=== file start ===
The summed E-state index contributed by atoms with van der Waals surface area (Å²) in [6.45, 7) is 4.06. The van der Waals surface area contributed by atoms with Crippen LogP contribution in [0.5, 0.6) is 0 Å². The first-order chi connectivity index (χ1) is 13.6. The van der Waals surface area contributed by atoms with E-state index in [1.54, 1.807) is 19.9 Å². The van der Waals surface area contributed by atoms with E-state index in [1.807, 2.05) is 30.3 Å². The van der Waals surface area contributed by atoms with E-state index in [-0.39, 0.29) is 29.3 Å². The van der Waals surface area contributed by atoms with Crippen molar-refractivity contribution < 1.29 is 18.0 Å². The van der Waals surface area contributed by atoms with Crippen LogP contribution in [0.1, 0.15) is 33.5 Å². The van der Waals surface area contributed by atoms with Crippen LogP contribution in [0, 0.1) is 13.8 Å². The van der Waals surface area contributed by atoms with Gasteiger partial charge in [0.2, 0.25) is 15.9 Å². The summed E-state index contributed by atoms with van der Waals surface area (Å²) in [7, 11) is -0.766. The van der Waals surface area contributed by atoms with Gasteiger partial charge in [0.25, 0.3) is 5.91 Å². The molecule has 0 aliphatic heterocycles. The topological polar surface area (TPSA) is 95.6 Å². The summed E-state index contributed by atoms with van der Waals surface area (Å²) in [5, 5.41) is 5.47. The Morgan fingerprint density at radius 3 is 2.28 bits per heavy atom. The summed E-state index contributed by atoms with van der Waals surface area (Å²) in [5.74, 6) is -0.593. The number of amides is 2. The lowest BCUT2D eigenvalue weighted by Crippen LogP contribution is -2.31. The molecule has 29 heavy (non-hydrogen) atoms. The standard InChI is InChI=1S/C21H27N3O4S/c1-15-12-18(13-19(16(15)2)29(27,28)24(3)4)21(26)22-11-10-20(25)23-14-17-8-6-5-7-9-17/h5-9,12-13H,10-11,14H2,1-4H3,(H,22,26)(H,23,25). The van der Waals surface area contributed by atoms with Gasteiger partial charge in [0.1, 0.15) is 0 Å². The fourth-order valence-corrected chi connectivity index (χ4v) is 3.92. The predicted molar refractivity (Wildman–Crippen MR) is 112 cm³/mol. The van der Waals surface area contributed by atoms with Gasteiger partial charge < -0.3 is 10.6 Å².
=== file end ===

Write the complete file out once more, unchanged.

The summed E-state index contributed by atoms with van der Waals surface area (Å²) in [6.45, 7) is 4.06. The van der Waals surface area contributed by atoms with Crippen LogP contribution in [0.5, 0.6) is 0 Å². The first-order chi connectivity index (χ1) is 13.6. The van der Waals surface area contributed by atoms with E-state index in [1.54, 1.807) is 19.9 Å². The van der Waals surface area contributed by atoms with E-state index in [1.807, 2.05) is 30.3 Å². The van der Waals surface area contributed by atoms with E-state index in [-0.39, 0.29) is 29.3 Å². The van der Waals surface area contributed by atoms with Crippen molar-refractivity contribution < 1.29 is 18.0 Å². The van der Waals surface area contributed by atoms with Crippen LogP contribution in [0.1, 0.15) is 33.5 Å². The van der Waals surface area contributed by atoms with Crippen LogP contribution in [0, 0.1) is 13.8 Å². The van der Waals surface area contributed by atoms with Gasteiger partial charge in [0.2, 0.25) is 15.9 Å². The summed E-state index contributed by atoms with van der Waals surface area (Å²) in [7, 11) is -0.766. The van der Waals surface area contributed by atoms with Gasteiger partial charge in [0.25, 0.3) is 5.91 Å². The molecule has 0 aliphatic heterocycles. The topological polar surface area (TPSA) is 95.6 Å². The summed E-state index contributed by atoms with van der Waals surface area (Å²) in [5, 5.41) is 5.47. The Morgan fingerprint density at radius 3 is 2.28 bits per heavy atom. The summed E-state index contributed by atoms with van der Waals surface area (Å²) in [5.74, 6) is -0.593. The number of amides is 2. The lowest BCUT2D eigenvalue weighted by Crippen LogP contribution is -2.31. The molecule has 29 heavy (non-hydrogen) atoms. The standard InChI is InChI=1S/C21H27N3O4S/c1-15-12-18(13-19(16(15)2)29(27,28)24(3)4)21(26)22-11-10-20(25)23-14-17-8-6-5-7-9-17/h5-9,12-13H,10-11,14H2,1-4H3,(H,22,26)(H,23,25). The van der Waals surface area contributed by atoms with Gasteiger partial charge in [0.1, 0.15) is 0 Å². The fourth-order valence-corrected chi connectivity index (χ4v) is 3.92. The predicted molar refractivity (Wildman–Crippen MR) is 112 cm³/mol. The van der Waals surface area contributed by atoms with Gasteiger partial charge < -0.3 is 10.6 Å².